Written by Hannah Dunleavy

In The News

James Blunt Is Talking Out Of His Arts

James Blunt’s letter to Chris Bryant MP merely demonstrates the millionaire singer has dramatically missed the point, says Hannah Dunleavy.

Illustration by Louise Boulter

Illustration by Louise Boulter

If James Blunt’s incandescent (and misjudged) response to shadow culture minister Chris Bryant was an attempt to shut down the conversation about the number of rich kids in the arts, it’s failed.

The singer, who’s gained a reputation for barging into Twitter conversations maligning his music (as is his right), inevitably stepped up to defend himself after the Labour MP bemoaned the lack of working class people in the arts.

Eddie Redmayne, who was also namechecked in the story, has maintained a dignified silence. Perhaps he doesn’t care. Or perhaps he’s more prepared to accept that his public school education and wealthy background has given him advantages that children from poorer backgrounds didn’t have.

Let’s be clear from the outset: no one is saying that Blunt or Redmayne are any less talented than their poorer colleagues, or that they haven’t worked as hard. Or that any middle class person who has succeeded in their chosen field is in some way undeserving of that success.

What they’re saying is the arts, like almost every other profession in the country, is an easier nut to crack if you enjoy the financial safety net of a middle class background.

Journalism certainly isn’t immune from this problem. In the “good old days”, the best way into the business was through your local paper. You started at the bottom and you worked your way up, either to a better job or a better newspaper. Nowadays, the best way into the national press is via an unpaid internship, which excludes thousands of youngsters, either because of economics or geography. In fact, a 2013 National Union of Journalists (NUJ) survey found just three per cent of journalists had parents who did “unskilled work”.

In Blunt’s defence, music is not as elitist as journalism or acting, by any stretch of the imagination. But by wading so gung-ho into the argument, making assertions that Bryant’s criticism is motivated by the politics of jealousy, he’s done nothing to further the debate. In fact, his argument that sheer hard work alone can lead to success makes him come across as, to borrow a phrase, a poundshop Norman Tebbit.

Bryant is far from alone in calling for a meritocracy in the arts. In recent years Julie Walters, Judi Dench, Brian Cox, Maxine Peake, Sir Ian McKellen, Helen Mirren, Stephen McGann, David Morrissey, Arts Council chairman Sir Peter Bazalgette, Edward Kemp, artistic director of Rada, and Ben Stephenson, the BBC’s controller of drama, have all voiced concerns over the obstacles keeping working class youngsters out of the arts.

And they’re right to do so. Some of this country’s finest acting talents – Timothy Spall, Gary Oldman, Sir Tom Courtenay, Kathy Burke, Lennie James, and Bob Hoskins – have come from working class backgrounds. And some – Ben Kingsley, Daniel Day-Lewis, Helena Bonham-Carter, and Julie Christie – have not.

But a quick glance at any list of “hot” British actors and you’ll find it’s now dominated by people who attended Eton, Harrow and other public schools, such as Dominic West, Damien Lewis, Tom Hiddlestone, Benedict Cumberbatch, Freddie Fox, Carey Mulligan and Ruth Wilson.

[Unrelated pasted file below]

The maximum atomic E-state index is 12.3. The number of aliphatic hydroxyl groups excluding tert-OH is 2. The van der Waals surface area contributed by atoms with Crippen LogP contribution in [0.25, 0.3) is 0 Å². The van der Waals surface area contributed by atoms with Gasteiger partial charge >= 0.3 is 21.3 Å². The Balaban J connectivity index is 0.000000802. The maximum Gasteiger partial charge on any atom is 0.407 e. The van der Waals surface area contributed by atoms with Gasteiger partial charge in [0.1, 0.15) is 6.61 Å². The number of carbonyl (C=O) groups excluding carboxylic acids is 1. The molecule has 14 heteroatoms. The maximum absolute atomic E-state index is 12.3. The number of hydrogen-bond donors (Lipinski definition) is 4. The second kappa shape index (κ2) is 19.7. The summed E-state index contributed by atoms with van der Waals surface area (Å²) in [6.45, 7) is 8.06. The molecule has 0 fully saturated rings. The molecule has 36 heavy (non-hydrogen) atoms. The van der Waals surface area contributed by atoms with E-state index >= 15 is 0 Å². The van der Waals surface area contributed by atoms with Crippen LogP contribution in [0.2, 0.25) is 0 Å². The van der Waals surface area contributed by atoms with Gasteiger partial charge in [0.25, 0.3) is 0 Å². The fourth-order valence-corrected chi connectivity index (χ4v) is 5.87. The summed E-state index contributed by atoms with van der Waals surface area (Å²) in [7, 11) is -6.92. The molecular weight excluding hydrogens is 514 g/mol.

To suggest that the benefits these schools, in terms of facilities and opportunity, offer their pupils doesn’t give them an advantage over kids whose only experience of acting is a Christmas play is disingenuous to the point of lying.

Which brings me back to Blunt’s open letter. “Perhaps,” he rages “what you’ve failed to realise is that the only head-start my school gave me in the music business, where the VAST majority of people are NOT from boarding school, is to tell me that I should aim high.”

And that, right there, may be the crux of it all. Poverty of aspiration.

My (comprehensive) school careers advisor told me I’d make a good secretary.

Fortunately, I was in a position to ignore this advice. I don’t come from a wealthy family, but my family gave us a vital kind of support by raising us to believe we could do anything. They encouraged us to go to university (which they didn’t have the opportunity to), to travel and to apply for jobs we were crazily under-qualified to do. They got behind my bid to become a journalist, which was successful, and my bid to become a comedian, which was less so. And, despite my refusal to even consider having children, they’ve always told me I’d make a great mum. It wasn’t until I met other people who hadn’t enjoyed this kind of encouragement in life that I realised how lucky I’d been.

Sadly, there are working class families all over the country where this doesn’t happen, either because they don’t care or they lack the imagination or, more commonly, because, in the current economic climate, they fear their children will be left career-less if their bid to be an actor or a pop star doesn’t pan out.

So, with a mountain to climb and no one to push them, is it any wonder many youngsters are thinking twice about a career in the arts?

This, despite what Blunt may believe, is the genuine hard-luck story here: not a millionaire being called posh by an MP.


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Written by Hannah Dunleavy

Hannah Dunleavy is the deputy editor of Standard Issue. She likes whisky and not having to run anywhere.